Graph shows the NIST detector’s linear increase in frequency as a function of time, sweeping from 550-561 Gigahertz in frequency over 100 nanoseconds. Click on the image to see an animation of the process, slowed to 5 seconds and using an audio chirp as an analogy to the terahertz chirp.

Image courtesy of Plusquellic, NIST

Trace gas detection, the ability to detect a scant quantity of a particular molecule — a whiff of formaldehyde or a hint of acetone — in a vast sea of others, underlies many important applications, from medical tests to air pollution detectors to bomb sniffers. Now, a sensor recently developed* at the National Institute of Standards and Technology (NIST) that is hundreds of times faster and more sensitive than other similar technologies may make such detectors portable, economical and fast enough to be used everywhere.

According to the NIST investigators, the new sensor overcomes many of the difficulties associated with trace gas detection, a technique also used widely in industry to measure contaminants and ensure quality in manufacturing. A trace level of a particular gas can indicate a problem exists nearby, but many sensors are only able to spot a specific type of gas, and some only after a long time spent analyzing a sample. The NIST sensor, however, works quickly and efficiently.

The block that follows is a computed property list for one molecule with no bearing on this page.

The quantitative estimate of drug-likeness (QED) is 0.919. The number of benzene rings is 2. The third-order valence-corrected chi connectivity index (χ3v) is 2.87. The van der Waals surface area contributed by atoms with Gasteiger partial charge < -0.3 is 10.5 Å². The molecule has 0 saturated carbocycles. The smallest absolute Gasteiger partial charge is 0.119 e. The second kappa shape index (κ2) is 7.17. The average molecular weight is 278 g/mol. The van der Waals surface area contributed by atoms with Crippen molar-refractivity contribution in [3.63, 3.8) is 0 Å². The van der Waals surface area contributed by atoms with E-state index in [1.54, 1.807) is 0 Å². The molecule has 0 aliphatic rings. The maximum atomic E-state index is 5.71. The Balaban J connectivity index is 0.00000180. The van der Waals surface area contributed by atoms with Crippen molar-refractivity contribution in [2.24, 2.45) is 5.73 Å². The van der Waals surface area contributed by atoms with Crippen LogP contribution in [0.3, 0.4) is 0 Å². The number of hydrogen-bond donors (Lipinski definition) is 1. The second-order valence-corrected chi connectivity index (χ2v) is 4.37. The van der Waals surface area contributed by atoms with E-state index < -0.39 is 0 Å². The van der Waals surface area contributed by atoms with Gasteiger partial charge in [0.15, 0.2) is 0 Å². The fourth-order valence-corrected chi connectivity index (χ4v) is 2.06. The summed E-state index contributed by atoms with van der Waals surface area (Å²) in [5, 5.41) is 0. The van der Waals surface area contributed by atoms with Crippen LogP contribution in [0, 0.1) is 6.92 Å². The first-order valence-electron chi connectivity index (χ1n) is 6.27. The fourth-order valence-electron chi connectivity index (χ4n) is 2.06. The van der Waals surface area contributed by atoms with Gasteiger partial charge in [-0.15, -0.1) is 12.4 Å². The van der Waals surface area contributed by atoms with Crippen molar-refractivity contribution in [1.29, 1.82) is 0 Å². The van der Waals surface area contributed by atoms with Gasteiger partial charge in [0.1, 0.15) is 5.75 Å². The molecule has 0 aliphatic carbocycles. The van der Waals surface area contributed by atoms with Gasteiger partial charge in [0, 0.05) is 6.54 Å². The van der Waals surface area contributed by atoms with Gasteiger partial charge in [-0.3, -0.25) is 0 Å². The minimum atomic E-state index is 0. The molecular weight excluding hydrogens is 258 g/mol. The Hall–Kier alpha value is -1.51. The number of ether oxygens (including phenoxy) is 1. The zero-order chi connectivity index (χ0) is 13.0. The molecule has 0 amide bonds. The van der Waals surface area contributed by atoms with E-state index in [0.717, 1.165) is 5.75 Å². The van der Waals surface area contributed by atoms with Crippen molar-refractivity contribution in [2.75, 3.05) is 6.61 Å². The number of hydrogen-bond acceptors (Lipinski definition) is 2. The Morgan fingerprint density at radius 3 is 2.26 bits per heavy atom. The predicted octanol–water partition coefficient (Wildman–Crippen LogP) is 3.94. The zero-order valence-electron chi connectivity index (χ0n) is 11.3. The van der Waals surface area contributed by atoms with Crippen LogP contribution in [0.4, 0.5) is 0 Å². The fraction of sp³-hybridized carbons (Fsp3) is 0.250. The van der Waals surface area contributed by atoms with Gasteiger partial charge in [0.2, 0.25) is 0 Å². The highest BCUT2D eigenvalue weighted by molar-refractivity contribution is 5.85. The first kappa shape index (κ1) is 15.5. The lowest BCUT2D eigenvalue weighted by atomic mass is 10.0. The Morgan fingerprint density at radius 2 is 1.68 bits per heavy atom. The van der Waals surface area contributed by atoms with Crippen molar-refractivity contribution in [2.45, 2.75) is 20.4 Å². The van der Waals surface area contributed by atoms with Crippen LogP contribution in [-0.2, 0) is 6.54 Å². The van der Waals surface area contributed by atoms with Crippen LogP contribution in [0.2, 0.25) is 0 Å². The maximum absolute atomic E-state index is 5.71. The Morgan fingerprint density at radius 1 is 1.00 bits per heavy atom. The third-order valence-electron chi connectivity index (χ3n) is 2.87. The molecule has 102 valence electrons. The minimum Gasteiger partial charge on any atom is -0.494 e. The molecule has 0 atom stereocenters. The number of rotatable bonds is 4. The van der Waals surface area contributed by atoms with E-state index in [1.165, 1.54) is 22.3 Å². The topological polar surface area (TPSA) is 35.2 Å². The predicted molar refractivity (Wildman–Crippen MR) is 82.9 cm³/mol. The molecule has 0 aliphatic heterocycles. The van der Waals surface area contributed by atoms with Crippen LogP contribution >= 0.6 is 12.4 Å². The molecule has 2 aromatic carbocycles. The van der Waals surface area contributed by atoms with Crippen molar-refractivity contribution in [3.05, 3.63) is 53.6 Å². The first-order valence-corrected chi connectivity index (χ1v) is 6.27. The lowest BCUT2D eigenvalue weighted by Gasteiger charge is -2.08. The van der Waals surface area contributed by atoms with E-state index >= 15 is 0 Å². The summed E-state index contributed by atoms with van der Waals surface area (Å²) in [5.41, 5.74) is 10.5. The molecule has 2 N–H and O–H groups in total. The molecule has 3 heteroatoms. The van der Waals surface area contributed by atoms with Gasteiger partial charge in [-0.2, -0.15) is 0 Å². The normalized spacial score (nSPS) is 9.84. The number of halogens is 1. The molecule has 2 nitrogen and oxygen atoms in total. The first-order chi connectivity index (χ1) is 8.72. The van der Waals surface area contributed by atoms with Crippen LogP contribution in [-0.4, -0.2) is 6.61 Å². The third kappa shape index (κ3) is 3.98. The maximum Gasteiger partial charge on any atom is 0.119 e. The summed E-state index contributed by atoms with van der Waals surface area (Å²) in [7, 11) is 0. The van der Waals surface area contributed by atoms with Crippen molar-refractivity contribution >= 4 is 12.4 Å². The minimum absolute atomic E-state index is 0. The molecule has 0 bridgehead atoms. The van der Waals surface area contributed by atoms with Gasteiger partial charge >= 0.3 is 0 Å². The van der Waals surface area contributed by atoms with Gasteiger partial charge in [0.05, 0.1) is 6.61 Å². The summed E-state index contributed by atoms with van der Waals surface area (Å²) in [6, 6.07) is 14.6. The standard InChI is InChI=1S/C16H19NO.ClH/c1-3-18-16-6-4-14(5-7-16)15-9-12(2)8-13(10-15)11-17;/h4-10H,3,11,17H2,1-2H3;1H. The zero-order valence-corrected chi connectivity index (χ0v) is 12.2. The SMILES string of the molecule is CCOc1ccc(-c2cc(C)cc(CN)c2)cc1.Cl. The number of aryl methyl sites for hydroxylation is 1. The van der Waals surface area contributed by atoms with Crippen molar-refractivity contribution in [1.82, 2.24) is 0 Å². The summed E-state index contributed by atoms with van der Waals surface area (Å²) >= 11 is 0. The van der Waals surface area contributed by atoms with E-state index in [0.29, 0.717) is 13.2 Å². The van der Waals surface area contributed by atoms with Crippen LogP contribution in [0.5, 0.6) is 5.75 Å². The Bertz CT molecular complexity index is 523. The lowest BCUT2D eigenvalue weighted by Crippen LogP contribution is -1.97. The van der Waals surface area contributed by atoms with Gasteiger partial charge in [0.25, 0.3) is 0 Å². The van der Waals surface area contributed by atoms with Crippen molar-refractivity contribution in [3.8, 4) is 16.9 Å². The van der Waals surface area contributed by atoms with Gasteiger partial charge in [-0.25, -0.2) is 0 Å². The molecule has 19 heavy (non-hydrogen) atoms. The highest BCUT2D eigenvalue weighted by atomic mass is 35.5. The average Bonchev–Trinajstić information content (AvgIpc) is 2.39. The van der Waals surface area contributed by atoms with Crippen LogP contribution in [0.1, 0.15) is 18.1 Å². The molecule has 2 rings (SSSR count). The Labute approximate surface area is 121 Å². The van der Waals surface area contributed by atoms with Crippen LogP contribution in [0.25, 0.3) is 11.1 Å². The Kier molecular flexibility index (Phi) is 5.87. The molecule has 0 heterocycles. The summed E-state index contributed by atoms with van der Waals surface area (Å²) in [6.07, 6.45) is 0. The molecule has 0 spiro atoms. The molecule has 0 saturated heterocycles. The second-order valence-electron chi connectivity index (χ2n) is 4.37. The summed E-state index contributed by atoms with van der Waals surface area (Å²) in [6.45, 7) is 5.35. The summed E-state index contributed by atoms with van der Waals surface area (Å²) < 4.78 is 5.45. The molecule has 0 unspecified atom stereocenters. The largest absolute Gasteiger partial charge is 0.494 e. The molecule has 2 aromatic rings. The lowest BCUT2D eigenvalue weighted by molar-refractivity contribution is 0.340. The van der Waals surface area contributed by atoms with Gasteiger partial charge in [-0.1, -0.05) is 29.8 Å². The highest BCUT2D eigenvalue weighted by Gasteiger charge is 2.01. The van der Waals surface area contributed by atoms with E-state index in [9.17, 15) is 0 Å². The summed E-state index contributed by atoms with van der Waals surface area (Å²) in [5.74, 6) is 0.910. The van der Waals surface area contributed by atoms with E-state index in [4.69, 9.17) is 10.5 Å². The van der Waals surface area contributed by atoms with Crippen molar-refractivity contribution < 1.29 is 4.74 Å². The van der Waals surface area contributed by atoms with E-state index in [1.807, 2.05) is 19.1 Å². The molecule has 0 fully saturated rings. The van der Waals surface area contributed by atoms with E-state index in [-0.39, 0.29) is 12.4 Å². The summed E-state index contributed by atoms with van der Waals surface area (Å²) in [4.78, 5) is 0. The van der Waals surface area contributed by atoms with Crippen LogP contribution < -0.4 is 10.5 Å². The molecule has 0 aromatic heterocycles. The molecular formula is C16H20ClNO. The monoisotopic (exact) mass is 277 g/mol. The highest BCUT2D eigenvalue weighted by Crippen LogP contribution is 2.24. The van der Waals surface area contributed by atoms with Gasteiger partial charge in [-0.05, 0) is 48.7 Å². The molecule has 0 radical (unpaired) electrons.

A major hurdle the new technology overcomes is that it is now possible to look at nearly all possible gas molecules instantly using terahertz frequencies. Previously, it was necessary to expose molecules to a vast range of terahertz frequencies — slowly, one after another. Because no technology existed that could run through the entire frequency band quickly and easily, the NIST team had to teach their off-the-shelf equipment to “chirp.”

The NIST team has applied for a patent on its creation, which can plug into a power outlet and should be robust enough to survive in a real-world working environment.